I think policy decisions have been taken historically based on less good data than we’re able to do today. But again, it’s understanding the data and what the messages are.
I think there are some quite dangerous assumptions that can get made from data and there are some very bold statements that are made. The LEO [Longitudinal Education Outcomes] data is a really interesting source, but it is a survey at the end of the day and surveys come with a set of health warnings. There’s a real opportunity to take that data into places that aren’t credible, and I think it’s about really understanding the quality of the data collection and how far you can actually rely on that to make decisions. I think it’s indicative and useful for taking policy decisions in the DfE [Department for Education], for OfS to help understand the quality of institutions to an extent, but it is to an extent, and it’s important not to use it as a gold source of data because every survey has flaws, and understanding those flaws can help take the best decisions.
Jisc has written about a concept called ‘education 4.0’, and technology’s place in it. Can you tell us a bit more about this development?
There’s a lot within [Education 4.0] that can help really make the student experience even better than it is today. So there are lots of students getting a great education but it’s quite an impersonal education, whereas we believe technology can really transform things and give every student a personal learning journey that’s tailored into their needs.
And really, I suppose to modernise the whole piece. It’s not an unknown concept that the way we teach at universities hasn’t fundamentally shifted almost since the 12th century. The way we do things still has its feet firmly in the way it’s always been done, whereas these technologies have the opportunity to really shift that whole educational process, that teaching process, and the learning process, and that’s what education 4.0 is about.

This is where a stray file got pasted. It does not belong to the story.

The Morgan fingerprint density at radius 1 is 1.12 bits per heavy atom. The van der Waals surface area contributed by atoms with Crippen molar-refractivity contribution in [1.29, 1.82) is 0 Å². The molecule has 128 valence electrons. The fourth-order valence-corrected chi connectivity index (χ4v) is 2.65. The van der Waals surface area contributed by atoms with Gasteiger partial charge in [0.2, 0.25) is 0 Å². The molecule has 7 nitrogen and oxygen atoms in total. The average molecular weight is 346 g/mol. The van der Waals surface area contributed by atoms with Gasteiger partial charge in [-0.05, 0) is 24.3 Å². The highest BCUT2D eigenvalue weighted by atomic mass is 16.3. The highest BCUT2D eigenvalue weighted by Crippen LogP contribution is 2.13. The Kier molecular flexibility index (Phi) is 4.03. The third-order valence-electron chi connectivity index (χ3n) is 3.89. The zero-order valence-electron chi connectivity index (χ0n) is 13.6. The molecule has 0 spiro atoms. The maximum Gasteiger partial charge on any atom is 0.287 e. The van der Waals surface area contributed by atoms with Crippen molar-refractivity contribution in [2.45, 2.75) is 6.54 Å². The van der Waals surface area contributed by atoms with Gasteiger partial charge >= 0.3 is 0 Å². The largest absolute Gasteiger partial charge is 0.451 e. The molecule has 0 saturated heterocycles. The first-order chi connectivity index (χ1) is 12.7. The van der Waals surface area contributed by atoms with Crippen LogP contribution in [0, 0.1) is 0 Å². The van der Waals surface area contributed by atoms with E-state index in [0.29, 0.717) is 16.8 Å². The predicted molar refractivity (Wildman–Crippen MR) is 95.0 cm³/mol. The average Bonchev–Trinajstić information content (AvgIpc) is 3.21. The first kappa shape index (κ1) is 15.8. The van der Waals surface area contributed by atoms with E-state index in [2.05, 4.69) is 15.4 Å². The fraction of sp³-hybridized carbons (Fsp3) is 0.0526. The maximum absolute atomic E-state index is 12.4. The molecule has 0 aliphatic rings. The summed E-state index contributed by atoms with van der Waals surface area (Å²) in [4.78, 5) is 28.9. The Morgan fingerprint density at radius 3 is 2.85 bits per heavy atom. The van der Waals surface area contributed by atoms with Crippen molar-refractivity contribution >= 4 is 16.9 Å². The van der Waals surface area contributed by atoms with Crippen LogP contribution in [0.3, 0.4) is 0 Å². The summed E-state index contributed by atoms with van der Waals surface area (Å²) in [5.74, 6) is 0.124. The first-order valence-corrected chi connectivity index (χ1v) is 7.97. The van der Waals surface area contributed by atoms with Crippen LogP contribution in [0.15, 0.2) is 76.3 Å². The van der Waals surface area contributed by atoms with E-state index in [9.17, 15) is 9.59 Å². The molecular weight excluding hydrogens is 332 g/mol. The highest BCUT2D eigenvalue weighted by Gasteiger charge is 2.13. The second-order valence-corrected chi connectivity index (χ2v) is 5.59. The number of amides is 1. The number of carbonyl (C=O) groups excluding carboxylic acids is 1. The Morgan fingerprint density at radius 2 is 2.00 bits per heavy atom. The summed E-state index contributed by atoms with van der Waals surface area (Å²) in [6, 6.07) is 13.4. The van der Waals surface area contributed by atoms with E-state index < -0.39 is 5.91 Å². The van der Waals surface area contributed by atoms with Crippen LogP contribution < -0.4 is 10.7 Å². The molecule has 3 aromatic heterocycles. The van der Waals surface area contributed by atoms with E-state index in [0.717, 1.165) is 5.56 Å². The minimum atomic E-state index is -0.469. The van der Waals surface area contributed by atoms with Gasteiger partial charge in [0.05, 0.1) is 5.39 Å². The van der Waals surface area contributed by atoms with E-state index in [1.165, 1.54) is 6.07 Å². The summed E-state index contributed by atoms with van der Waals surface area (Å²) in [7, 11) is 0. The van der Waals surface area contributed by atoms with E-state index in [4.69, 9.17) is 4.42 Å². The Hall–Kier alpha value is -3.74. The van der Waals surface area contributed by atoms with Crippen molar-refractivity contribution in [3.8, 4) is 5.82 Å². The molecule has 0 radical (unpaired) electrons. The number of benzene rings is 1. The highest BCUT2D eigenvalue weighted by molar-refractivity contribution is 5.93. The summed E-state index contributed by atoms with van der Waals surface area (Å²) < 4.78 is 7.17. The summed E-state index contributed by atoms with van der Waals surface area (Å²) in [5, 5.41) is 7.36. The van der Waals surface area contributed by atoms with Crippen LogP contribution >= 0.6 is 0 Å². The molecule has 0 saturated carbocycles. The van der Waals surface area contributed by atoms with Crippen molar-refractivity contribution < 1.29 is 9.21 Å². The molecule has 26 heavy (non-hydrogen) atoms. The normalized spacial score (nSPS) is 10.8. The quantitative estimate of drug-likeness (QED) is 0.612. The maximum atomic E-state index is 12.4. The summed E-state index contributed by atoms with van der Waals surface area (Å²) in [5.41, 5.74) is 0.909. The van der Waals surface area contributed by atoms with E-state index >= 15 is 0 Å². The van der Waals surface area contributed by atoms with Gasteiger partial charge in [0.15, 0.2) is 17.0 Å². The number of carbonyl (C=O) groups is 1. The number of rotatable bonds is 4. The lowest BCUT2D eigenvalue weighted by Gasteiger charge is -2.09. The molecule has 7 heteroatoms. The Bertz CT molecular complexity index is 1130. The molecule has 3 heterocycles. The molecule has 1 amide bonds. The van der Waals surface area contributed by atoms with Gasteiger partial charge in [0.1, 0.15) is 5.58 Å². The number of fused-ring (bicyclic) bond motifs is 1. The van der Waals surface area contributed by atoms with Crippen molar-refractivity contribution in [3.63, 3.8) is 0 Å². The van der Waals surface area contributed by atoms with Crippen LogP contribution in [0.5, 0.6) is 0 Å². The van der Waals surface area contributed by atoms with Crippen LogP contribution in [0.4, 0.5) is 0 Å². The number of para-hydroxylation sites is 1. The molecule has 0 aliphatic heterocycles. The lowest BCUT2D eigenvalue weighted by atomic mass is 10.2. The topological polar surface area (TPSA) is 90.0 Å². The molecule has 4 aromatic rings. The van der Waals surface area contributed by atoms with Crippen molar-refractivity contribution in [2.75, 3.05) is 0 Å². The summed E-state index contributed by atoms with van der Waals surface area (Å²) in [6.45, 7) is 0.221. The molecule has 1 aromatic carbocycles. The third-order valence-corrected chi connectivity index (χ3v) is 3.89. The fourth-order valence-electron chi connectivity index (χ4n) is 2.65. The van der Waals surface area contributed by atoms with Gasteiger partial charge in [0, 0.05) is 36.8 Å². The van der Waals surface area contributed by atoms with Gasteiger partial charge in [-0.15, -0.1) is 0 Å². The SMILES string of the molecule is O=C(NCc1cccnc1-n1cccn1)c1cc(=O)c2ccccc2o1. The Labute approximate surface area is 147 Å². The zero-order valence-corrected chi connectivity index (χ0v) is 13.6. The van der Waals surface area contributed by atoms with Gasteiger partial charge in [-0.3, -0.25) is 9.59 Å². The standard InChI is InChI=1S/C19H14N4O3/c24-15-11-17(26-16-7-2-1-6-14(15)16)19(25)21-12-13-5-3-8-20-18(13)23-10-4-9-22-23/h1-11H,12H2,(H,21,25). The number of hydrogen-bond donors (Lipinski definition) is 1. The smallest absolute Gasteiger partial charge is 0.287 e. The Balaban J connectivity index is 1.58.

It’s really getting us to think about what that could be. We are talking about something for 15- or 20-years’ time. Some of the technologies we need just aren’t there yet, but they’re coming, so it’s directional at the moment. You think back 20 years: it was the millennium. You just think how different the world is now to what it was then. But actually, it’s taken us 20 years to put some of those things in place. We had the internet at that point, we had the world wide web. We are only now starting to see the high street transformed because of things that happened 20 years ago. So you need to start thinking now about the technologies that are going to transform the world in 20 years’ time. You need to start aligning yourself.
It takes time to actually train your lecturers and to understand what the lecturing job is. I think the lecturers coming out now, the postdocs that are just starting lecturing, will have a very different experience in 20 years’ time and we need to help them understand what that looks like so they can be ready for teaching in 20 years. And help them transform and reinvent themselves through that period. And we need to work together to develop those sorts of capabilities.